Pharma is still falling short in what it offers to organized physicians

screenshot_75POST SUMMARY:  Pharma is having a harder time reaching physicians but there are opportunities.  The question is which companies are willing to change their current business models to ensure their marketing messages are heard?

 

The percentage of “no-see” physicians has jumped from 27% to 32%, an 18% increase over just the past year; the trend is consistent across PCPs and specialists. 42% of physicians within organized provider systems reported never seeing pharma representatives, compared to 25% of independent practitioners; approximately 80% of physicians within organized provider systems who do not see sales reps reported that this was due to organizational policies

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Opportunity: The good news is that today, digital media is physicians’ preferred source for accessing pharmaceutical information – with 76% of organized providers identifying digital media as their top choice over other channels such as print media, in-person representatives, and phone links. They cite their reasoning as digital’s ability to deliver convenient, relevant, and personalized information.

Among newer doctors, this preference for digital media jumps to 83%. Digital platforms offer the access—as well as the insights—that pharma needs to tailor their messages to different target segments and keep their brand top-of-mind.

The policies of organized health systems significantly restrict physicians’ decision-making

Over 50% of physicians who work in organized health systems are limited to prescribing medications that are either on formulary or require prior authorization.

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Opportunity: For a drug to be prescribed, it must first be on the formulary and available in the EMR system—before the physician even sees the patient. Pharma must therefore alter its strategy with these customers to gain acceptance and formulary access from executive decision makers while facilitating pull- through at the individual physician level.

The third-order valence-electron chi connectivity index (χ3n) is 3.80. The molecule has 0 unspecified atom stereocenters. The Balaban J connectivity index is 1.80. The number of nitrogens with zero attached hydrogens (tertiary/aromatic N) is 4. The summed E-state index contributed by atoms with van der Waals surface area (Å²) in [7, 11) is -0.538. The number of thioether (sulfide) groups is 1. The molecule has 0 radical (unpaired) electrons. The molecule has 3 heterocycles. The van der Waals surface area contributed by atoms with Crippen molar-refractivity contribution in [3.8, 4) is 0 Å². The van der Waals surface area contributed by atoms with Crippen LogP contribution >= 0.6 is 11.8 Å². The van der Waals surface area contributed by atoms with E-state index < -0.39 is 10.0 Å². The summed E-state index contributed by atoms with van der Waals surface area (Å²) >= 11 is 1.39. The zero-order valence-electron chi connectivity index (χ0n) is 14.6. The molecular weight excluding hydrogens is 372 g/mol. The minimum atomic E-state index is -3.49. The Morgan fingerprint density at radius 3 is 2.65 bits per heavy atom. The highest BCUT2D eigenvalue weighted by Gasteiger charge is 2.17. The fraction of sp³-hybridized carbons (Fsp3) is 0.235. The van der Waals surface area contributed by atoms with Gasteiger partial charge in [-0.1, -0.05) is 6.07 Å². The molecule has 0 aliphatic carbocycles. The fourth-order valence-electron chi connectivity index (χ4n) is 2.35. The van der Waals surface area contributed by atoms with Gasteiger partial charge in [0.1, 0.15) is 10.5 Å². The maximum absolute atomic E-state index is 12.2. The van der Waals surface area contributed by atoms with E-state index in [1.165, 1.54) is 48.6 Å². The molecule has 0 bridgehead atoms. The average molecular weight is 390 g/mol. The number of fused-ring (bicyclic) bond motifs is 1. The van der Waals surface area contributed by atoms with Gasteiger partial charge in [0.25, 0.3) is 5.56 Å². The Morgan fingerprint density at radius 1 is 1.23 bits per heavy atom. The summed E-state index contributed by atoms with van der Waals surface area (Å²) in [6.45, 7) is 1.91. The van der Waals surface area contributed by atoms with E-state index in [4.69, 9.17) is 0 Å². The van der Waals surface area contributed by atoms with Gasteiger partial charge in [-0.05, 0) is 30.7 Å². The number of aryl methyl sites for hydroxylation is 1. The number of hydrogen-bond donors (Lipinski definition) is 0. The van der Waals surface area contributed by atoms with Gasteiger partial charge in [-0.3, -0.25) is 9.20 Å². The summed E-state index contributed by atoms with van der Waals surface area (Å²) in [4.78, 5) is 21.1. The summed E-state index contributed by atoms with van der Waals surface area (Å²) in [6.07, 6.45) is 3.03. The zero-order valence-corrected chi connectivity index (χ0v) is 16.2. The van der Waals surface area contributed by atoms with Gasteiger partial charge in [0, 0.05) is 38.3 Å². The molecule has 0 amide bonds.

Despite a building intent, pharma is still falling short in what it offers to organized physicians

  • While physicians named “provider and staff education” as the top area (41%) for improving quality of care and performance, only 16% believe that the pharma industry is currently addressing this area
  • Nearly 40% of physicians say they aren’t partnering with pharma in any of the areas that are most important to performance improvement (see Figure 4)
  • 90% of all physicians believe pharma partnerships have the potential to improve quality of care.

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Opportunity: A wide range of approaches can help pharma partners with organized health systems at the physician level. Such approaches may include designing educational programs and resources, deploying nurse care educators, organizing grand rounds presentations, and creating patient adherence programs aimed at improving key performance metrics. Disseminating patient, product, and disease state educational materials helps boost the knowledge of support staff and increases awareness among the patient base.

A shift in strategy that includes resources designed for the executive level can also help organized systems perceive pharma as a partner in reaching their organizational goals. C-suite decision makers want to know how pharma’s products address overall population health management, including cost (to the patient and the payor) and reimbursement.

There’s a lack of communication and alignment between organized physicians and their executives

32% of physicians don’t know their system’s reimbursement model while 42% of physicians do not receive any information about pharmaceutical cost-effectiveness from their organization.

Opportunity: Pharma is well- positioned to help bridge the gap between physicians within organized systems and their executive teams responsible for organizational performance, but it will require a strategic and tactical shift.

The situation calls for a two- pronged approach: partnering with executive decision makers on organizational initiatives (e.g., improved care coordination and formulary decisions) while continuing to engage with and support (with the help of digital media) individual physicians to facilitate pull-through, build ground-level relationships and establish a base for support in the next rounds of formulary protocol.